July 2020

Bureau 0–1 is proud to stand by and continue to support many people who have come together to promote peaceful social reform, and work towards equality and freedom for all people. We are a design office that also has something of a minority background, which is why we take special interest in visions for a better world. This past June saw worldwide demonstrations of Black Lives Matter (BLM), which coincided with LGBT Pride Month. Direct action took place across the public realm, such as in streets and parks. This month, we would like to consider the role of the “public space”.

What is this “public space” we need? The spread of Covid-19 has drastically changed our conventional interpretations. To begin with, we should ask if the definition of “public” subsumes something that benefits society at large. This query exposes some historical contradictions. Thus, we cannot categorically deny that the system that defined and controlled the notion of “public space” has not had an effect on the emergence of BLM.

On June 5, in the course of a single day, gigantic yellow letters reading ‘Black Lives Matter’ were drawn on a road near The White House. Mayor Muriel Bowser of the District of Columbia had invited locals to do participate. The cost is said to have been covered by the public art foundation that sponsors murals. Later, the location from which the authorities used tear gas to force out peaceful demonstrators was renamed Black Lives Matter Plaza.

These actions were powerful statements by the mayor, but at the same time, they can be considered appropriations or “hacking” of public spaces, albeit using the vested powers of her office. Public behaviour is an important subject when considering cities and architectural spaces. It is in this sense that the mayor’s decision to connect BLM with urban sites becomes a point for reflective and productive dialogues. Bureau 0–1 will continue to support the movement, though it belongs to a zone where ideology and politics intersect, traditionally where design or architecture seldom navigated comfortably. The movement addresses deep-rooted problems by demanding freedom and legal rights, and it does so both peacefully, and most importantly, creatively. A demonstration is a form or protest and does not signify or sanction violence or riots.

Kaz Yoneda, the principal of Bureau 0–1, was born and raised on the West Coast of the United States. As the member of a minority he experienced prejudice. However, he also admits that the reverse might have also been true, which he was able to receive college education thanks to “affirmative action” (efforts to advance minorities) and pursue his passion for architecture.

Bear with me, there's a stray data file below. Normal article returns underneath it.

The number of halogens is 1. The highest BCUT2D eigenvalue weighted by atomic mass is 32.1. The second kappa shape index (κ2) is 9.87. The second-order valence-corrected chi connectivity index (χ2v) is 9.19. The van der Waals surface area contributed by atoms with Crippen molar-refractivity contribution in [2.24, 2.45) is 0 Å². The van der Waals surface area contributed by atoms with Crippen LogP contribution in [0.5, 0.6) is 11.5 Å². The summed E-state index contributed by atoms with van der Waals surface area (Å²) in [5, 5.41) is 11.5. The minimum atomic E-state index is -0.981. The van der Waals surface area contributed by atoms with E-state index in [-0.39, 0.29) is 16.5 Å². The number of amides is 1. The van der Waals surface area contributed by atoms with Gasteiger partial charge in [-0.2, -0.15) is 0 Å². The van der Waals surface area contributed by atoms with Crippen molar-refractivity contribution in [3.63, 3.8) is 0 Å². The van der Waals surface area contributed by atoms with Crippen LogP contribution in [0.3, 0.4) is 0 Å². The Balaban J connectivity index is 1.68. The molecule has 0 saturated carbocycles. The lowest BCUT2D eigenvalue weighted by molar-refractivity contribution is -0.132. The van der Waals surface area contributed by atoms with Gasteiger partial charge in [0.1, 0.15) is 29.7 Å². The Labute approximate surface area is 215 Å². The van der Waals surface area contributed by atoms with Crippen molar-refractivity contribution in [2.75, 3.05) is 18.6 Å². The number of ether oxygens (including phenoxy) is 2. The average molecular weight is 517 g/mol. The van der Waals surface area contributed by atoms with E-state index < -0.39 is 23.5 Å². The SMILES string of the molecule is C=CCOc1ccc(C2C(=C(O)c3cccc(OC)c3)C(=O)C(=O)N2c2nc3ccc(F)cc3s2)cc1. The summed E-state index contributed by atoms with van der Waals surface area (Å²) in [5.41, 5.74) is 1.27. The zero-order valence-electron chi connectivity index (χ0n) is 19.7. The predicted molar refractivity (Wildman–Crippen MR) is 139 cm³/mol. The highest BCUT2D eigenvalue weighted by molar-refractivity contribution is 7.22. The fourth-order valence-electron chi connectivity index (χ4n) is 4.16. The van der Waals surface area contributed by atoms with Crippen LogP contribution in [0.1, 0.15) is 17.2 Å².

When Kaz made the decision to move to Japan, he thought he would leave various forms of prejudices behind. He was wrong. His appearance is Japanese and he speaks Japanese, but he feels there is still an invisible wall in front of him. The fact is, racial as well as other forms of prejudices exist in Japan. As Covid-19 spreads worldwide, we are reminded that prejudice too is a common, shared problem of humanity, and can occur anywhere. Bureau 0–1 is committed to and hopes to be involved with those public spaces in which people can creatively develop concepts for everyone’s freedom.

People have had to struggle to secure their inviolable rights. We are once again yearning for the very same thing. When we can confront society while accepting the realities before us, only then, will we be able to embark on meaningful discussions and engender solutions. This time the world… we… must change.




Imperfect Manifesto from an Imperfect City. Practice as a working prototype for a theory towards new architecture and urbanism, from Tokyo to the World.

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Bureau 0–1

Bureau 0–1

Imperfect Manifesto from an Imperfect City. Practice as a working prototype for a theory towards new architecture and urbanism, from Tokyo to the World.

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